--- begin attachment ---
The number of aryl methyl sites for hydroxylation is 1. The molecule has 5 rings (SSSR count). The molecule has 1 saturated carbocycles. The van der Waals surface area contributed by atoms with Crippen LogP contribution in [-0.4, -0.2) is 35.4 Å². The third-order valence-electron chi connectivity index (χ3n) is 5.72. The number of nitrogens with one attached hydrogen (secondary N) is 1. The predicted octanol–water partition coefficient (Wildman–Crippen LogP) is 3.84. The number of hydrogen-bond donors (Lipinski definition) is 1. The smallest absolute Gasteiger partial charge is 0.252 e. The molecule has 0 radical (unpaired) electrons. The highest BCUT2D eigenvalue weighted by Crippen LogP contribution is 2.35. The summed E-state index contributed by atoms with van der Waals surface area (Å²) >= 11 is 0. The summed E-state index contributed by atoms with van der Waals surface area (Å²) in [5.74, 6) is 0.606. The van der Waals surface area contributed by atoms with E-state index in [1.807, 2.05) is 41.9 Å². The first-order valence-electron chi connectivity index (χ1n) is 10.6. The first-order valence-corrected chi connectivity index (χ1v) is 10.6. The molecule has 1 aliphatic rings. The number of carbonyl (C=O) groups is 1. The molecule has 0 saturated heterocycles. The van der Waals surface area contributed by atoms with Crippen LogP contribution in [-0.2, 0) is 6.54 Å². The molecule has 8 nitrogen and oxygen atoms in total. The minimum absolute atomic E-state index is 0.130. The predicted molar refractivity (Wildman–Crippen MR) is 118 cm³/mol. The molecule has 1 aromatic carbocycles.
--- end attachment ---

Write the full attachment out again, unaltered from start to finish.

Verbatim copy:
The number of aryl methyl sites for hydroxylation is 1. The molecule has 5 rings (SSSR count). The molecule has 1 saturated carbocycles. The van der Waals surface area contributed by atoms with Crippen LogP contribution in [-0.4, -0.2) is 35.4 Å². The third-order valence-electron chi connectivity index (χ3n) is 5.72. The number of nitrogens with one attached hydrogen (secondary N) is 1. The predicted octanol–water partition coefficient (Wildman–Crippen LogP) is 3.84. The number of hydrogen-bond donors (Lipinski definition) is 1. The smallest absolute Gasteiger partial charge is 0.252 e. The molecule has 0 radical (unpaired) electrons. The highest BCUT2D eigenvalue weighted by Crippen LogP contribution is 2.35. The summed E-state index contributed by atoms with van der Waals surface area (Å²) >= 11 is 0. The summed E-state index contributed by atoms with van der Waals surface area (Å²) in [5.74, 6) is 0.606. The van der Waals surface area contributed by atoms with E-state index in [1.807, 2.05) is 41.9 Å². The first-order valence-electron chi connectivity index (χ1n) is 10.6. The first-order valence-corrected chi connectivity index (χ1v) is 10.6. The molecule has 1 aliphatic rings. The number of carbonyl (C=O) groups is 1. The molecule has 0 saturated heterocycles. The van der Waals surface area contributed by atoms with Crippen LogP contribution in [-0.2, 0) is 6.54 Å². The molecule has 8 nitrogen and oxygen atoms in total. The minimum absolute atomic E-state index is 0.130. The predicted molar refractivity (Wildman–Crippen MR) is 118 cm³/mol. The molecule has 1 aromatic carbocycles.